But Mr. Trump’s predecessor, former President Barack Obama, had to sign a law — the Affordable Care Act — to require insurers to protect pre-existing conditions. Now Mr. Trump is asking the Supreme Court to declare that law unconstitutional. Should the law be overturned, Mr. Azar said, the administration would “work with Congress or otherwise to ensure that they’re protected.”
Mr. Trump is also announcing his plan to give insurers, hospitals and Congress until Jan. 1 — 19 days before his term expires — to pass legislation to prevent the practice of “surprise medical billing,” in which patients are charged for care they have inadvertently received from out of network providers. If that doesn’t happen, Mr. Azar said, the president will direct him to take action.
Mr. Trump has been promising since he ran for president in 2016 that he would put together a plan to lower costs, expand coverage and protect people with pre-existing conditions — the primary goals of the Affordable Care Act.
But it has taken him years to do so, and the plan his aides previewed was less a coherent vision than a laundry list of other executive action and rules the administration has already enacted. Administration officials including Mr. Azar made the case that those actions have already lowered the cost of health care premiums and prescription drugs.
Facebook announced on Thursday that it was taking down three disinformation networks that it says are linked to the Russian military and intelligence agencies, and to the Internet Research Agency, which was central to Moscow’s interference in the 2016 presidential election.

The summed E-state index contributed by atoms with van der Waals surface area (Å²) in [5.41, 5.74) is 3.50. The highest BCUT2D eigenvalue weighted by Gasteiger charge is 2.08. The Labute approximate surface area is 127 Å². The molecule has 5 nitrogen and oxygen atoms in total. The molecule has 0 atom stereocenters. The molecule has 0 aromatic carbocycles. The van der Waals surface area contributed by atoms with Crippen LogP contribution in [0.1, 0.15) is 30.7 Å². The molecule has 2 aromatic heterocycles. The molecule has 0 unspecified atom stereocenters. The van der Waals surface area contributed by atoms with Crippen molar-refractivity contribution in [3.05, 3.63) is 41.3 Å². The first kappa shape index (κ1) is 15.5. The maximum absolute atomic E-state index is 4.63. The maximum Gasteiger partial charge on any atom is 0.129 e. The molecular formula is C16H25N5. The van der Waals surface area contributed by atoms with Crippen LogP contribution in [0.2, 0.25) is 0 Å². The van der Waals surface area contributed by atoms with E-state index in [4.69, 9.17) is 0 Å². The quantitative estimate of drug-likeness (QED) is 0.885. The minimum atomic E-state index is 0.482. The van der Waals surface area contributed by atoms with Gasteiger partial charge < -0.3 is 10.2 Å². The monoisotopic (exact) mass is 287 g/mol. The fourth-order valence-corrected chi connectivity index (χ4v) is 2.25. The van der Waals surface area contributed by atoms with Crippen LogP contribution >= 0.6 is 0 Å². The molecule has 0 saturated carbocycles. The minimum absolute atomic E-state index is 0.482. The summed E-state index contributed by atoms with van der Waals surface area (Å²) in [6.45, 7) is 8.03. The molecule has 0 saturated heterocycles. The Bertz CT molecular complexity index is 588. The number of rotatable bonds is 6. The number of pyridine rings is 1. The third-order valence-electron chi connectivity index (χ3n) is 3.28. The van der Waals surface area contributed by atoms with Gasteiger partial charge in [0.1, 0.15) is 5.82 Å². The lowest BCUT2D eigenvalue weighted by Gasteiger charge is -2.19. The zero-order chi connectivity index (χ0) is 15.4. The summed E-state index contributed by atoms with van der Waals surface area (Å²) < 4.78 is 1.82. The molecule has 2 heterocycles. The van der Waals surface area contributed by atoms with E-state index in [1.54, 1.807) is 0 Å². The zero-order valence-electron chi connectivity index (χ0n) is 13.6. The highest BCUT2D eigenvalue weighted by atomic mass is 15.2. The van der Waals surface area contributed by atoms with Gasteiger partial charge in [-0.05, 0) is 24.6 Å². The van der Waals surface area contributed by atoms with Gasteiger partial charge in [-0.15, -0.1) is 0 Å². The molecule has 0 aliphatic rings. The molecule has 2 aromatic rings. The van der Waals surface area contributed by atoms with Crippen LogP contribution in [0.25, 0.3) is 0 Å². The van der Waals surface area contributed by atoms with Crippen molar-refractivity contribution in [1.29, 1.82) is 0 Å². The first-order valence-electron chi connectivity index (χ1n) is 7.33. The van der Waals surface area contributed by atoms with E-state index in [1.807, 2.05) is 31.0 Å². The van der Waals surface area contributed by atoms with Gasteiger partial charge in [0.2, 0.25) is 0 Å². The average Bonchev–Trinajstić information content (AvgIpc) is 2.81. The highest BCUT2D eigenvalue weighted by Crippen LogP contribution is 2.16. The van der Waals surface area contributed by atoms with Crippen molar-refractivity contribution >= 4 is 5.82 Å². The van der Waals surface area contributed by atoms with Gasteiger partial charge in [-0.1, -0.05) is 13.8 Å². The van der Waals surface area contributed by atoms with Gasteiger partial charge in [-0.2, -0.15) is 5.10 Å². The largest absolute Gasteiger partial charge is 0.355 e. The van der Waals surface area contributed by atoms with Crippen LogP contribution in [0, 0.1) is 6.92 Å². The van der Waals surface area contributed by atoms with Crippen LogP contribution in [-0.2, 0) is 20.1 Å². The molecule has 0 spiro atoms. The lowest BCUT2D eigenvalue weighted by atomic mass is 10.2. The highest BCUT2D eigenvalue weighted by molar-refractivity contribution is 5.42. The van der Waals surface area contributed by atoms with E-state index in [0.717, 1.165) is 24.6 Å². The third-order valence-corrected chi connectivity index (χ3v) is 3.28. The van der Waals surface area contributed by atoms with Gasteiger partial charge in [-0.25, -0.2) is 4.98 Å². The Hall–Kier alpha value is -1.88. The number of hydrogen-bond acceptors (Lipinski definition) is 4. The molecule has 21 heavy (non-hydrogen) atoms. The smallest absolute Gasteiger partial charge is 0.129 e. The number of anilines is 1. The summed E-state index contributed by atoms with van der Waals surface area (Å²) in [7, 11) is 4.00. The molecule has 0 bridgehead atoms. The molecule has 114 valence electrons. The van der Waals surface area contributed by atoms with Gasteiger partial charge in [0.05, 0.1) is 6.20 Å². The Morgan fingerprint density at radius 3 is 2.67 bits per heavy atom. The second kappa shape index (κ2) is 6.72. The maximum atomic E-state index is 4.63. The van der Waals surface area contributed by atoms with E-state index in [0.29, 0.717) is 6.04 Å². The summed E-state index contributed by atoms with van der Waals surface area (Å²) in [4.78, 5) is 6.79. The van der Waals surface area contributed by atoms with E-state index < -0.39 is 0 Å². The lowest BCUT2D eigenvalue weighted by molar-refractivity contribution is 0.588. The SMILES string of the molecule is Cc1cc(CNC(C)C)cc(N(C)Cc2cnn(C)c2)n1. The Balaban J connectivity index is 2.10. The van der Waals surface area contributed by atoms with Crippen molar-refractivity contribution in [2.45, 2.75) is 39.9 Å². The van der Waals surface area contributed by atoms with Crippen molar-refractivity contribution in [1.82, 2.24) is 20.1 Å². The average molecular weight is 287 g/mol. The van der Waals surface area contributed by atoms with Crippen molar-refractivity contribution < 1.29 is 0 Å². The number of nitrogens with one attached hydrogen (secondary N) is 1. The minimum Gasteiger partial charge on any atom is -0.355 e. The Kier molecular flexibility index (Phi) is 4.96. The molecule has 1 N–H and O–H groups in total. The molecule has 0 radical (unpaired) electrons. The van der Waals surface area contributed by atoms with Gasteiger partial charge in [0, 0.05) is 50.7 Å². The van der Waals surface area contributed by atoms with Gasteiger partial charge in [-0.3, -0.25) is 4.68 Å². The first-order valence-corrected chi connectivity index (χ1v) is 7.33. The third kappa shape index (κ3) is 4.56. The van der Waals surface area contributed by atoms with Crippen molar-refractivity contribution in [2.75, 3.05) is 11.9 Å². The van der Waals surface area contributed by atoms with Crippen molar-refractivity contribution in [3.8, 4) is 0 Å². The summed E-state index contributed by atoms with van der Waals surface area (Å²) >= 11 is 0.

None of the networks were large, and they operated almost entirely abroad — from Japan to Belarus. But Facebook said it was acting proactively to dismantle infrastructure Russia could use around the Nov. 3 presidential election, either in an effort to influence the vote or to dispute its outcome, by calling into question the fairness of the balloting.
“We haven’t seen these networks directly target the 2020 election,” Nathaniel Gleicher, the head of security policy for Facebook, said in an interview. “But they are linked to actors associated with election interference in the U.S. in the past, including in the ‘DCLeaks’ in 2016.” He was referring to a website that was later determined to have been set up by a Russian military intelligence agency, the G.R.U., to make public emails hacked from the Democratic National Committee in 2016.
“We want to be proactive,” said Mr. Gleicher, in a subtle acknowledgment of the criticism Facebook received for being so unaware four years ago of how foreign actors, mostly Russian, were making use of the social network to amplify divisive messages, spread disinformation and even organize protests and counterprotests.
Facebook’s action came only two days after the F.B.I. and the Cybersecurity and Infrastructure Security agency of the Department of Homeland Security issued a joint warning that the vulnerability of American voting systems may be greatest in the days after the election. Intelligence officials have privately and publicly expressed concerns that Russian and other actors will have an major opening if mail-in ballots are slow to be counted, or there are charges and countercharges about the handling of mail-in ballots, which President Trump has already said are being used to “rig” the outcome.
During that time, the two agencies said, hackers could amplify “disinformation that includes reports of voter suppression, cyberattacks targeting election infrastructure, voter or ballot fraud and other problems intended to convince the public of the elections’ illegitimacy.”